When the second portion 26 of the manual disconnection unit 22 is mated to its first portion 24, the manual disconnection unit is in its connected state, and electricity passes under very low resistance therethrough. When the second portion 26 of the manual disconnection unit 22 is unmated from its first portion 24 by a user pulling upon the handle 60, the manual disconnection unit is in its disconnected state, and electricity cannot pass therethrough (however, current limited by the current limiting resistor 28 can alternatively pass parallel thereto).
The housing 50 is structured to adjacently occlude the fuse, disconnect and resistor compartment covers 30 a, 30 b, 30 c, when the manual disconnection unit 22 is in the connected state, as shown at FIG. 4. Accordingly, to service the fuse (or the first portion 24 of the manual disconnection unit 22 or the current limiting resistor 28), the manual disconnection unit 22 must be in the disconnected state, whereat the removable portion of the manual disconnection unit is separated from the holder, so that the covers may be removed (see FIG. 3).
To those skilled in the art to which this invention appertains, the above described preferred embodiment may be subject to change or modification. Such change or modification can be carried out without departing from the scope of the invention, which is intended to be limited only by the scope of the appended claims.
|Cited Patent||Filing date||Publication date||Applicant||Title|
|US3873971 *||Oct 31, 1973||Mar 25, 1975||Motorola Inc||Random error correcting system|
|US4968264 *||Sep 21, 1989||Nov 6, 1990||Illinois Tool Works Inc.||Cross-connecting terminal block assembly|
|US5429530 *||May 20, 1994||Jul 4, 1995||The Toro Company||Cable connector including thermal fuse|
|US5963018 *||Sep 8, 1997||Oct 5, 1999||Exide Batteries Ltd.||Automobile batteries with inherent immobilizers|
|US6049140||Jan 21, 1998||Apr 11, 2000||Delphi Automotive Systems Deutschland Gmbh||Battery disconnection system|
|US6087737||Dec 14, 1998||Jul 11, 2000||Delphi Technologies, Inc.||Battery disconnection system|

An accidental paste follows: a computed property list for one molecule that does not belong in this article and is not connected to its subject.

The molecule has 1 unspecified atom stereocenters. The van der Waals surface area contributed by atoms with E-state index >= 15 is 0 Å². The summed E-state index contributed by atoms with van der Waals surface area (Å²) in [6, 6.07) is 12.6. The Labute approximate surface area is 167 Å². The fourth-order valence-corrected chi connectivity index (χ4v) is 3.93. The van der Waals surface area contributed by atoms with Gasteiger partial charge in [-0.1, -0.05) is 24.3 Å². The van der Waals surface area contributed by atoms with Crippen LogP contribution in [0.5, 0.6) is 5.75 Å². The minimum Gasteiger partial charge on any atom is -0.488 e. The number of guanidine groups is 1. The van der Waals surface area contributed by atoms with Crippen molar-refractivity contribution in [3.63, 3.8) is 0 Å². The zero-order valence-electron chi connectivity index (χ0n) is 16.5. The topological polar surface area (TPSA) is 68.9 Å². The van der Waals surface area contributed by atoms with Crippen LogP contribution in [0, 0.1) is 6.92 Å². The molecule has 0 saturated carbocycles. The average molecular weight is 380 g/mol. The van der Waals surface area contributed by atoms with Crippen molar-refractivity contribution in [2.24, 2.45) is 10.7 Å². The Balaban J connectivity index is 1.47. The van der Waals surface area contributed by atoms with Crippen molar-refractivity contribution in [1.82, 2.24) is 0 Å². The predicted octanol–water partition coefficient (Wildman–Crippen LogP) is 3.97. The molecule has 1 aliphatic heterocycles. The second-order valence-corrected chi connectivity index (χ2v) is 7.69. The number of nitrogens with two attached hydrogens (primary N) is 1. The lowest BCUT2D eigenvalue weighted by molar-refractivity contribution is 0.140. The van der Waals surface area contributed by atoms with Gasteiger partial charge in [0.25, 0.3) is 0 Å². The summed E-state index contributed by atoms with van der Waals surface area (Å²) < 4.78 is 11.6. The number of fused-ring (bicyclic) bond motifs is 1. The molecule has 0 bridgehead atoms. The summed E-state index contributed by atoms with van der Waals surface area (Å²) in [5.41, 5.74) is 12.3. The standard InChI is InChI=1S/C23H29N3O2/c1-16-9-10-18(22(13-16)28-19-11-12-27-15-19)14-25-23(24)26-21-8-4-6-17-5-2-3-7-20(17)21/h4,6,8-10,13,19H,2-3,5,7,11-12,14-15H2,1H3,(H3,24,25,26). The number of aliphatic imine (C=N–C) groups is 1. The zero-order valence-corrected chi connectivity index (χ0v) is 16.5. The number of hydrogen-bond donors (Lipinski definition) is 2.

|US6109973 *||Jul 8, 1999||Aug 29, 2000||Yazaki North America, Inc.||Electrical connector with combined terminal retainer and circuit component|
|US6261123||Mar 20, 2000||Jul 17, 2001||Delphi Technologies, Inc.||Battery pack manual disconnect|
|US6512441 *||Jun 23, 2000||Jan 28, 2003||Tsung-Mou Yu||Push-button switch of overload protection (II)|
|US6515226 *||Apr 25, 2002||Feb 4, 2003||Yazaki Corporation||Junction box|
|1||Mega(R) Fuse Fuseholder Information Sheet of Littelfuse, Des Plaines, IL 60016, undated, no date.|
|2||Mega® Fuse Fuseholder Information Sheet of Littelfuse, Des Plaines, IL 60016, undated, no date.|
|3||Radsok(R) Electrical Connectors Information Sheet of K&K Stamping, Fraser, MI, dated 1993-1999.|
|4||Radsok® Electrical Connectors Information Sheet of K&K Stamping, Fraser, MI, dated 1993-1999.|
|Citing Patent||Filing date||Publication date||Applicant||Title|
|US7639112||Apr 25, 2007||Dec 29, 2009||Sony Corporation||Fuse device with integrated switch|
|US7704099||Nov 19, 2008||Apr 27, 2010||J.S.T. Corporation||Manual disconnect system|
|US7965168||Jun 21, 2011||Sony Corporation||Fuse device with integrated switch|
|US20080201913 *||Apr 18, 2008||Aug 28, 2008||Holt Ben F||Assembly for attaching a clamp to a hose|
|US20080266044 *||Apr 25, 2007||Oct 30, 2008||Sony Corporation||Fuse device with integrated switch|
|US20100060405 *||Oct 13, 2009||Mar 11, 2010||Sony Corporation||Fuse device with integrated switch|
|US20100124850 *||Nov 19, 2008||May 20, 2010||J.S.T. Corporation||Manual disconnect system|
|US20140193990 *||Jan 10, 2013||Jul 10, 2014||Tyco Electronics Corporation||Manual service disconnects for battery systems|
|U.S. Classification||439/620.26, 439/890|
|Cooperative Classification||H01H9/085, H01H9/42, H01H2009/108, H01R9/2425, H01R9/2433, H01R9/245, H01H9/104|
|European Classification||H01R9/24D, H01R9/24D2, H01R9/24D6, H01H9/10C, H01H9/08B|
|Aug 30, 2001||AS||Assignment|
Owner name: DELPHI TECHNOLOGIES, INC., MICHIGAN
Free format text: ASSIGNMENT OF ASSIGNORS INTEREST;ASSIGNOR:BEER, ROBERT C.;REEL/FRAME:012142/0967
Effective date: 20010716
|Jan 17, 2008||FPAY||Fee payment|
Year of fee payment: 4
|Sep 22, 2011||FPAY||Fee payment|
Year of fee payment: 8
|Mar 18, 2016||REMI||Maintenance fee reminder mailed|